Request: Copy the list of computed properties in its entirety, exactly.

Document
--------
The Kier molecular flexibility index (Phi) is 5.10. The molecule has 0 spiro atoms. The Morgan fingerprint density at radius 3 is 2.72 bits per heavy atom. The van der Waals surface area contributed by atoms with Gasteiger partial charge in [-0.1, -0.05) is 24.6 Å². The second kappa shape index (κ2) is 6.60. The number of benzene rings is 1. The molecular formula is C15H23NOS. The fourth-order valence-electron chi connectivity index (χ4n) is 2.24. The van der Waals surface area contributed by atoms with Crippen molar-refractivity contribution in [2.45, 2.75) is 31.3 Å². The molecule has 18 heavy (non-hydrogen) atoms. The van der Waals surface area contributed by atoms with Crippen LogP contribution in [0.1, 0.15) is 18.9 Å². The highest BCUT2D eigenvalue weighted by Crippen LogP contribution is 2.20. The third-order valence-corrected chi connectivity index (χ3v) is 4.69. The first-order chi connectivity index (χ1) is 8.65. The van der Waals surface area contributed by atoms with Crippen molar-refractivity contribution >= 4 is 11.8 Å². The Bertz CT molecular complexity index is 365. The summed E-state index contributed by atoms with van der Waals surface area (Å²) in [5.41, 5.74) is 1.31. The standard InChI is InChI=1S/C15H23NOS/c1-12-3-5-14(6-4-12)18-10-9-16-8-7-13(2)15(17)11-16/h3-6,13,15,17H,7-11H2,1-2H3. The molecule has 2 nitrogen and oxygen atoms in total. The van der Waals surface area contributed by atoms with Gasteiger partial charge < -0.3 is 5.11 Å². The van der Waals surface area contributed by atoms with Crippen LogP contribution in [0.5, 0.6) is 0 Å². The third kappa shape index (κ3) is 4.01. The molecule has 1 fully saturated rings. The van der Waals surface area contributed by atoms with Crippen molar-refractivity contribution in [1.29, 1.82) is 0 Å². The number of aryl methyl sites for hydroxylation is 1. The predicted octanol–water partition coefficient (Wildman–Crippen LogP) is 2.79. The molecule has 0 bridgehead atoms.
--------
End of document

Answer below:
The Kier molecular flexibility index (Phi) is 5.10. The molecule has 0 spiro atoms. The Morgan fingerprint density at radius 3 is 2.72 bits per heavy atom. The van der Waals surface area contributed by atoms with Gasteiger partial charge in [-0.1, -0.05) is 24.6 Å². The second kappa shape index (κ2) is 6.60. The number of benzene rings is 1. The molecular formula is C15H23NOS. The fourth-order valence-electron chi connectivity index (χ4n) is 2.24. The van der Waals surface area contributed by atoms with Crippen molar-refractivity contribution in [2.45, 2.75) is 31.3 Å². The molecule has 18 heavy (non-hydrogen) atoms. The van der Waals surface area contributed by atoms with Crippen LogP contribution in [0.1, 0.15) is 18.9 Å². The highest BCUT2D eigenvalue weighted by Crippen LogP contribution is 2.20. The third-order valence-corrected chi connectivity index (χ3v) is 4.69. The first-order chi connectivity index (χ1) is 8.65. The van der Waals surface area contributed by atoms with Crippen molar-refractivity contribution >= 4 is 11.8 Å². The Bertz CT molecular complexity index is 365. The summed E-state index contributed by atoms with van der Waals surface area (Å²) in [5.41, 5.74) is 1.31. The standard InChI is InChI=1S/C15H23NOS/c1-12-3-5-14(6-4-12)18-10-9-16-8-7-13(2)15(17)11-16/h3-6,13,15,17H,7-11H2,1-2H3. The molecule has 2 nitrogen and oxygen atoms in total. The van der Waals surface area contributed by atoms with Gasteiger partial charge < -0.3 is 5.11 Å². The van der Waals surface area contributed by atoms with Crippen LogP contribution in [0.5, 0.6) is 0 Å². The third kappa shape index (κ3) is 4.01. The molecule has 1 fully saturated rings. The van der Waals surface area contributed by atoms with Crippen molar-refractivity contribution in [1.29, 1.82) is 0 Å². The number of aryl methyl sites for hydroxylation is 1. The predicted octanol–water partition coefficient (Wildman–Crippen LogP) is 2.79. The molecule has 0 bridgehead atoms.